Posts Tagged ‘ Narragansett Bay ’

Sapowet Marsh – Tiverton

  • Sapowet Marsh Managment Area
  • Sapowet Avenue, Tiverton, RI
  • Trailhead: 41°34’56.51″N, 71°12’33.63″W
  • Last Time Hiked: September 4, 2017
  • Approximate distance hiked: 0.8 miles
  • Fairly easy, rocky beach walk.

 

Just by the bridge on the west side of Sapowet Avenue is a parking area for the small beach of the Sapowet Marsh Management Area. This small and rocky beach leads to Sapowet Point that overlooks the Sakonnet River. On the interior of the point are small pools of water and the marsh. At low tide there is more land to explore. Locals and fisherman frequent the area often and the scenery is perfect for a photographer. You will also find a very high concentration of fiddler crabs scurrying along the shore out by the point. Being a management area, hunting is allowed. Be sure to wear orange blaze during hunting season.

 

Map of the management area can be found at: Sapowet Marsh.

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Sapowet Marsh

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Oakland Beach – Warwick

 

This beach at the tip of a peninsula overlooks Narragansett Bay. From here you see both the Newport Bridge and Jamestown Bridge. Sailboats and cabin cruisers are also a normal sight from here. The beach, and immediate area, is also usually quite busy. There are a few very popular restaurants just by the park and beach as well. One can get just about a mile of walking by following the beach to the extreme eastern edge of the park by the boat ramp, then back following the walking path pass the gazebo through the park, then following the wooden boardwalk and eventually the bike path to its western terminus at Strand Avenue… and then back.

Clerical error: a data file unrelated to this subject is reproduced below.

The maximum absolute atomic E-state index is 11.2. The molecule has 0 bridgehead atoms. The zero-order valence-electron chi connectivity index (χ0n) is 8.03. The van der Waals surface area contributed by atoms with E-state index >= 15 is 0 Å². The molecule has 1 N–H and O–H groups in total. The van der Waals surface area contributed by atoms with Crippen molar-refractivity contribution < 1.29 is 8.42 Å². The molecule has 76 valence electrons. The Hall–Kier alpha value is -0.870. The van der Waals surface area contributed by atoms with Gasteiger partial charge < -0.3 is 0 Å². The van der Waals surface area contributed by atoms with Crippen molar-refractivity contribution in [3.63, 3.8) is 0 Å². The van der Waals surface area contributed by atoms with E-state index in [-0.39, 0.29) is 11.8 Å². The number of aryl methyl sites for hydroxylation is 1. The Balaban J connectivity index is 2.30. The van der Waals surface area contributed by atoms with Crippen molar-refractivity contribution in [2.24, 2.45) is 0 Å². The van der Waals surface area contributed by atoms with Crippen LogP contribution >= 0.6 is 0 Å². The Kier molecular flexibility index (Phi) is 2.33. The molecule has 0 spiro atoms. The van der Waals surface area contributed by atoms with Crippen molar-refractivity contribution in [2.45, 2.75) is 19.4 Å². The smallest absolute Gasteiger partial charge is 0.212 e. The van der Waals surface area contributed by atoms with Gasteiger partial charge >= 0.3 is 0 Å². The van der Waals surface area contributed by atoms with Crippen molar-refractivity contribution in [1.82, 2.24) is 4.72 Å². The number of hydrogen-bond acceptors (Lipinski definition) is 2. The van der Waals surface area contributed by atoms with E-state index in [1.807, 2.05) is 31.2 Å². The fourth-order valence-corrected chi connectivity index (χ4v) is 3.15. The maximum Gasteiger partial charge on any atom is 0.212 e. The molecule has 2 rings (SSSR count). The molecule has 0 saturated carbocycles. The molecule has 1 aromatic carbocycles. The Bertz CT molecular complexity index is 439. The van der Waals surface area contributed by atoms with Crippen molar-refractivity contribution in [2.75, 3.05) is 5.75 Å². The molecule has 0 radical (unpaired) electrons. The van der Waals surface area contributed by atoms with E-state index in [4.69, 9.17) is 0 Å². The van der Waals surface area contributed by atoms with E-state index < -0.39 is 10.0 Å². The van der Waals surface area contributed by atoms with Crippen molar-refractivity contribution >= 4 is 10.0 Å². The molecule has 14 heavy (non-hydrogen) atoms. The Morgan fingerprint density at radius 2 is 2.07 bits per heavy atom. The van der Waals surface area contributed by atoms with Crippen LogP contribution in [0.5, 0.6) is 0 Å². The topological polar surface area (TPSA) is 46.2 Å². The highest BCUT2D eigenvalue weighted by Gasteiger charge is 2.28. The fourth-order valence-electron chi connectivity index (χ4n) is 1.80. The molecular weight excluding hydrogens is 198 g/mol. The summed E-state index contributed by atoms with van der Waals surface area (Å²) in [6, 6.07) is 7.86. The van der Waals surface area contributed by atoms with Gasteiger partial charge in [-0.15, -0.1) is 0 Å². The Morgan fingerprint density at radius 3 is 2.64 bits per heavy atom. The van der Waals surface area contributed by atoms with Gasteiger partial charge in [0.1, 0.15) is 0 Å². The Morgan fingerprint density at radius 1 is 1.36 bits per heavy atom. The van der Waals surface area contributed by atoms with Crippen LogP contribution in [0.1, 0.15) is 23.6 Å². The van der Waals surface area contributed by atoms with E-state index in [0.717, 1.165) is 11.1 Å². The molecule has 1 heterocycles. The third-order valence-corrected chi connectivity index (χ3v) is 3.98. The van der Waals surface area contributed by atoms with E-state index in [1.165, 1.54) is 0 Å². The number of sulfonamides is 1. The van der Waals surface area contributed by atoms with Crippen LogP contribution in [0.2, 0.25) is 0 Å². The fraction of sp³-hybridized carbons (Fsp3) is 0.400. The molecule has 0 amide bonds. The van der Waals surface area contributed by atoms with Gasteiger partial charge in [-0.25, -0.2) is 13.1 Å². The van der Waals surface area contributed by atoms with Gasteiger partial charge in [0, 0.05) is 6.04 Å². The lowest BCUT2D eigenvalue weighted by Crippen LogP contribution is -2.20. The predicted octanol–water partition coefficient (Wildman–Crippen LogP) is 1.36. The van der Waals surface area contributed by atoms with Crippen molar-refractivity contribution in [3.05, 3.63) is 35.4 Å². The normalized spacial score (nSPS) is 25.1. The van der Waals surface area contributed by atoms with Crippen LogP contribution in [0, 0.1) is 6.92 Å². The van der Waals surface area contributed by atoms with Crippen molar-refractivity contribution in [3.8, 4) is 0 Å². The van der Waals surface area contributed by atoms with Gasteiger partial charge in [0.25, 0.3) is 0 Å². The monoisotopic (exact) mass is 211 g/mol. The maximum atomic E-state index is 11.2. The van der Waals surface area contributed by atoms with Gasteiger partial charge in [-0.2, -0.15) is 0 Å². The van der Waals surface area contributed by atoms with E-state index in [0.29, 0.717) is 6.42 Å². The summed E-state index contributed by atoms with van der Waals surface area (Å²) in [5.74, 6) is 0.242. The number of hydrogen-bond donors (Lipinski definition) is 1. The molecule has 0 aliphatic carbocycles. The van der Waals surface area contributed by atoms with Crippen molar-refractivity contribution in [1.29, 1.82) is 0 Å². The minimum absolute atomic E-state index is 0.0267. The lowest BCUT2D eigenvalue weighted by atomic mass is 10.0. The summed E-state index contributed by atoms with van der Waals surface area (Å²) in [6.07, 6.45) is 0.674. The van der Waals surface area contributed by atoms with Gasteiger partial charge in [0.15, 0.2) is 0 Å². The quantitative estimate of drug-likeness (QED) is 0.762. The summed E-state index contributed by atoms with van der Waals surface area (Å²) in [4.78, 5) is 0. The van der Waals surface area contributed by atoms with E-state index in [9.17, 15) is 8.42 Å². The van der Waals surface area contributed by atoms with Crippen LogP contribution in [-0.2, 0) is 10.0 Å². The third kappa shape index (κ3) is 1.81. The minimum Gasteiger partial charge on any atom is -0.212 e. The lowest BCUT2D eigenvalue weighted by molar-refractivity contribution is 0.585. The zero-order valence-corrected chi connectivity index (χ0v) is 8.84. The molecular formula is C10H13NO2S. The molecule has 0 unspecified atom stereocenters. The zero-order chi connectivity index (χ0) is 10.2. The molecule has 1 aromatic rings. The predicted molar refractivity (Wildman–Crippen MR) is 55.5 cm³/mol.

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Boardwalk and Beach

Island Park Beach – Portsmouth

 

In the Island Park neighborhood of Portsmouth there is a small stretch of strand that overlooks the upper reaches of the Sakonnet River. The beach itself is only about four tenths of a mile long which makes for a nice short walk. The beach is also rather quiet most days visited by locals and neighbors. Looking south you can see Tiverton to the left and Portsmouth to the right. Looking straight out into the distance is Fogland. There are also some restaurants nearby that make this spot a nice and quick get away from the city.

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Sakonnet River From Island Park Beach

 

Casey Farm – North Kingstown

  • Casey Farm
  • Boston Neck Road, North Kingstown, RI
  • Trailhead: 41°30’43.45″N, 71°25’23.07″W
  • Last Time Hiked: September 24, 2016
  • Approximate distance hiked: 4.1 miles
  • Fairly easy with some elevation.